Ask Better Questions, Get Better Answers

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Joanna Shea has almost 20 years of experience in the corporate world working on major acquisitions and divestments. Three years ago, she branched out and joined the Negotiations Collective. The Negotiations Collective blends the corporate world and behavioral psychology.

Among many other specialties, the Negotiations Collective offers training on navigating conflict within negotiations. Joanna and her team members (Calvin Chrustie, Scott Tillema, and Melissa Fortunato) bring a breadth of experience to the table.

So how do they handle conflict in a negotiation? Joanna starts with their approach to negotiation:

Negotiation is a three-legged stool

Joanna points out that negotiation has three legs that it stands on:

  1. Strategic networking: If you don’t know the targeted “who’s,” you’re never going to get your “what.”
  2. Conflict resolution: You need to know how to strategically engage in and resolve conflict.
  3. Negotiation skills: This is where you churn out who wants what, where’s the value, what are the needs, etc.

Joanna points out that conflict is simply two or more differing opinions. She believes that conflict is where the “good stuff” sits. Conflict allows you to be innovative.

How to deal with conflict in a negotiation

You need to understand why someone says no and what’s going on behind the rejection of a proposal. You need to ask questions to uncover why someone wants—or doesn’t want—what you have to offer. Then you can help meet those needs. So how do you ask better questions?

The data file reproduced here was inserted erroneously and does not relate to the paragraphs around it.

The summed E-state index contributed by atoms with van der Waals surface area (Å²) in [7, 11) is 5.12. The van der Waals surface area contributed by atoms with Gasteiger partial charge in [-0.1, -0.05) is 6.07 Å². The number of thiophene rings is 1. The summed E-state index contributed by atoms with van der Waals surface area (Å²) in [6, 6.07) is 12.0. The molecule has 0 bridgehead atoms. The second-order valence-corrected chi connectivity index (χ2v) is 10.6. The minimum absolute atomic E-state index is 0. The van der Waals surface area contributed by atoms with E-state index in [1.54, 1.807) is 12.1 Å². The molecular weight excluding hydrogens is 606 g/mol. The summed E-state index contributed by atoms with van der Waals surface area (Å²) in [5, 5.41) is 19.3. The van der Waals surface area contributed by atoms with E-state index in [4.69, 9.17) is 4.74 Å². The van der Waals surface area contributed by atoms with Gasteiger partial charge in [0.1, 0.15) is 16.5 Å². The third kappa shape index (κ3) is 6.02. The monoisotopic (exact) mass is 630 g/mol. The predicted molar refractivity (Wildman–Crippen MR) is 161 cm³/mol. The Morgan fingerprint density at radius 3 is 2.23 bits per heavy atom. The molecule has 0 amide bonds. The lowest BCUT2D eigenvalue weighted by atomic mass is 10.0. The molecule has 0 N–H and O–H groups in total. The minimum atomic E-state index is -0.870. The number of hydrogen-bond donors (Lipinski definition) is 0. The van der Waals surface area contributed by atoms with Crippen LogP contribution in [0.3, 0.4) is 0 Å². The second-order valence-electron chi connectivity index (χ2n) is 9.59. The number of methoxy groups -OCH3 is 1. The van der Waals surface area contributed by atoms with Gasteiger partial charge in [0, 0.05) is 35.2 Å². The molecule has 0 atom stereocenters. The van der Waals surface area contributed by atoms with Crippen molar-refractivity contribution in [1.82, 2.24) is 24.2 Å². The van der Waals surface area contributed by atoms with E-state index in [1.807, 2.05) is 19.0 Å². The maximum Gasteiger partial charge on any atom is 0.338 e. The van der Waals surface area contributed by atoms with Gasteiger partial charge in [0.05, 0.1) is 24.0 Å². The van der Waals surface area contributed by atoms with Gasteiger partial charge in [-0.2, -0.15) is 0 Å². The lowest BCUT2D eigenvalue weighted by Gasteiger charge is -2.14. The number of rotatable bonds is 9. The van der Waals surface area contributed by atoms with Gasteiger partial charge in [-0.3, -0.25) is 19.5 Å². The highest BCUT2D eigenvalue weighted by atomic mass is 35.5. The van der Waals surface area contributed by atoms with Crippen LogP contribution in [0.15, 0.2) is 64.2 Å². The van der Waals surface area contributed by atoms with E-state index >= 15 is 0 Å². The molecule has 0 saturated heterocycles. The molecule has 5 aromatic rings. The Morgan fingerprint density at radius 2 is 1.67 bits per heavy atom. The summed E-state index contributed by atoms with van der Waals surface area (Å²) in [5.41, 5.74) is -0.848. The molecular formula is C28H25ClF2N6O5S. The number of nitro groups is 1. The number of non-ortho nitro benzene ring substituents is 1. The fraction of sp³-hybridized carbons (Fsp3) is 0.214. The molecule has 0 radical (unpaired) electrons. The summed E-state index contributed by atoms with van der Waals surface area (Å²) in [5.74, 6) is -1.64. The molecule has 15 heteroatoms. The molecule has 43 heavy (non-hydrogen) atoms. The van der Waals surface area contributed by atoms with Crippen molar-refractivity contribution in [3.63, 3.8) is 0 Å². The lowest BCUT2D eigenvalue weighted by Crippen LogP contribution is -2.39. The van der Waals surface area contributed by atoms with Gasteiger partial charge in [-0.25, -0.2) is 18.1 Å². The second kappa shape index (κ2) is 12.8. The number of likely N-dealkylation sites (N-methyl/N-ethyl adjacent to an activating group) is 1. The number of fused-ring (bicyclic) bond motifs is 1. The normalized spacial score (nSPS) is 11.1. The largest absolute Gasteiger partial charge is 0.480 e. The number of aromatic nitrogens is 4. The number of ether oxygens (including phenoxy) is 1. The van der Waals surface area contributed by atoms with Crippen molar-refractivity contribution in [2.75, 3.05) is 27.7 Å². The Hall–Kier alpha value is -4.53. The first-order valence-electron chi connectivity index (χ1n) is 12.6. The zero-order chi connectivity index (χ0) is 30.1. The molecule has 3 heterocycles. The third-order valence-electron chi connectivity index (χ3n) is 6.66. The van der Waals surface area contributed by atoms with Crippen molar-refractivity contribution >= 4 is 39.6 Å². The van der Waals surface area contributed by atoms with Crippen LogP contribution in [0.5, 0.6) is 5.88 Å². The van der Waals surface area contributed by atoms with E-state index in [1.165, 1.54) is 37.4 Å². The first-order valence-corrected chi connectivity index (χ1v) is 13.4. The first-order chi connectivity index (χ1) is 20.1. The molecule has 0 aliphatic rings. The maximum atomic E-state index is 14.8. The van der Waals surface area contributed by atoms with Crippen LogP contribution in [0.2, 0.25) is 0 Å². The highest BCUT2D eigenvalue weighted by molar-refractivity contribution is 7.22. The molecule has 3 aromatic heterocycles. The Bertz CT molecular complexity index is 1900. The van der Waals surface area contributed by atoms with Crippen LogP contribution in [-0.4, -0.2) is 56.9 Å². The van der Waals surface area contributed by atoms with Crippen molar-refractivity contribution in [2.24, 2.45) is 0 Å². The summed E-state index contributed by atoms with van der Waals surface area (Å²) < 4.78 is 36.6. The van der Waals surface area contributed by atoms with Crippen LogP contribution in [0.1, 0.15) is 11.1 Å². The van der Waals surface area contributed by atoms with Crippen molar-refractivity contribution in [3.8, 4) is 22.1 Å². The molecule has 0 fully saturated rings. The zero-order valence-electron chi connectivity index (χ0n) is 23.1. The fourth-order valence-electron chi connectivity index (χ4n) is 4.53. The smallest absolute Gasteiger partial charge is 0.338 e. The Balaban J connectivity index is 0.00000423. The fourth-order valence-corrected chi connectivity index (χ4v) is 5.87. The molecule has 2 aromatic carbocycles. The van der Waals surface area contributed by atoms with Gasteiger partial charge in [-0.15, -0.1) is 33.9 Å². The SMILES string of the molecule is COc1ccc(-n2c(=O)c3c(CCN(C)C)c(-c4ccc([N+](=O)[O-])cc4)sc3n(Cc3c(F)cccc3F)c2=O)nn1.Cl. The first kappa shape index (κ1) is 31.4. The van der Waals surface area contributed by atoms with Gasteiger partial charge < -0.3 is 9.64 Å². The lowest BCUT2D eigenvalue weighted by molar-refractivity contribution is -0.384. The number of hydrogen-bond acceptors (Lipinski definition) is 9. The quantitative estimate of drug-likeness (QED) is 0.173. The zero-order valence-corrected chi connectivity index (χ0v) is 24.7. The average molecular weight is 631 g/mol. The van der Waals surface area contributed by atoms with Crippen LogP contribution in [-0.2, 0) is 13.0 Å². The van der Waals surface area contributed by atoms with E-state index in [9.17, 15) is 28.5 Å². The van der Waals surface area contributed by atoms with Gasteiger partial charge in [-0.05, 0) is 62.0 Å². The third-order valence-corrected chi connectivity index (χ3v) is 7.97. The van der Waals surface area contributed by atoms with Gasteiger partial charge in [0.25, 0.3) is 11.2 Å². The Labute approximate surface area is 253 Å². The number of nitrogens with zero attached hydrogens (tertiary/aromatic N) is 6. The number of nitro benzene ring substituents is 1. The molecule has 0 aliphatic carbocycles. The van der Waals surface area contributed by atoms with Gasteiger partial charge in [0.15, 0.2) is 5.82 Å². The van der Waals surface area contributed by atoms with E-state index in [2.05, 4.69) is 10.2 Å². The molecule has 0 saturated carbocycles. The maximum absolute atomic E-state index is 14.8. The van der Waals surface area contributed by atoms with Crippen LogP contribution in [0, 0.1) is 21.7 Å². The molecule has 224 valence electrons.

Ask better questions—then listen

What are the most powerful types of questions to ask if someone says no? First, you have to establish rapport and build a comfort level. Then ask open-ended questions. It can be that simple.

  • Who’s going to pull the lever?
  • Who has influence?
  • Who’s responsible?
  • Who’s accountable?
  • Who’s the support role?
  • Who do you need to consult?
  • Who needs to be informed?

You have to build these out.

You can be collaborative to help each other be successful. But it doesn’t mean giving away everything. Everyone wants to be a collaborator. But people don’t always have enough time to unearth everything. Collaboration is a great space when you’re mindful of time. If time is a factor in negotiation, you have to allow room for compromise.

There are many ways to unearth value, but people run out of time to do it. They’re so busy collaborating that someone isn’t willing to push. At some point, you have to make a decision. Many negotiations fail when time isn’t managed appropriately.

So when you’re in a room, and people start to disclose, listen. When you’re starting to collect data and are face-to-face with the key negotiator on the other side, listen.

Then, listen to episode #307 of the Negotiations Ninja podcast to learn more from negotiation expert Joanna Shea!